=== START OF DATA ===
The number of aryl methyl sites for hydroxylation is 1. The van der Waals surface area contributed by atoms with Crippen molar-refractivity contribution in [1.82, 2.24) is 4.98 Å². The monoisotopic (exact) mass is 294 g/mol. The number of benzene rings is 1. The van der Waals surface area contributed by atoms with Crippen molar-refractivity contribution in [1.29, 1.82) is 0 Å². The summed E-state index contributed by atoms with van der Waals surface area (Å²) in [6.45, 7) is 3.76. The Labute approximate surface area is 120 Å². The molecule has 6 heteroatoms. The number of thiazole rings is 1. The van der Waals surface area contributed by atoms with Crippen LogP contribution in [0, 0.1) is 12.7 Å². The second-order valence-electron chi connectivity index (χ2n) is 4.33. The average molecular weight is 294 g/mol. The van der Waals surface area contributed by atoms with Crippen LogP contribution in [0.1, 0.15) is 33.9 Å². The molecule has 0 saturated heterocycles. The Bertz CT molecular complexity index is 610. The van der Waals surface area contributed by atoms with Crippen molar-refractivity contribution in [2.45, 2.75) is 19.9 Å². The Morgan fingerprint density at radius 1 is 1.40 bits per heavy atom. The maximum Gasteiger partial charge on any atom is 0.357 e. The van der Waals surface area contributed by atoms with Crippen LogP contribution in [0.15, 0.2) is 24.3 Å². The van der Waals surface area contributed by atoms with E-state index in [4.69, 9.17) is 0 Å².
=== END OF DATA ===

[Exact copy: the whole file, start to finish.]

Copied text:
The number of aryl methyl sites for hydroxylation is 1. The van der Waals surface area contributed by atoms with Crippen molar-refractivity contribution in [1.82, 2.24) is 4.98 Å². The monoisotopic (exact) mass is 294 g/mol. The number of benzene rings is 1. The van der Waals surface area contributed by atoms with Crippen molar-refractivity contribution in [1.29, 1.82) is 0 Å². The summed E-state index contributed by atoms with van der Waals surface area (Å²) in [6.45, 7) is 3.76. The Labute approximate surface area is 120 Å². The molecule has 6 heteroatoms. The number of thiazole rings is 1. The van der Waals surface area contributed by atoms with Crippen LogP contribution in [0, 0.1) is 12.7 Å². The second-order valence-electron chi connectivity index (χ2n) is 4.33. The average molecular weight is 294 g/mol. The van der Waals surface area contributed by atoms with Crippen LogP contribution in [0.1, 0.15) is 33.9 Å². The molecule has 0 saturated heterocycles. The Bertz CT molecular complexity index is 610. The van der Waals surface area contributed by atoms with Crippen molar-refractivity contribution in [2.45, 2.75) is 19.9 Å². The Morgan fingerprint density at radius 1 is 1.40 bits per heavy atom. The maximum Gasteiger partial charge on any atom is 0.357 e. The van der Waals surface area contributed by atoms with Crippen LogP contribution in [0.15, 0.2) is 24.3 Å². The van der Waals surface area contributed by atoms with E-state index in [4.69, 9.17) is 0 Å².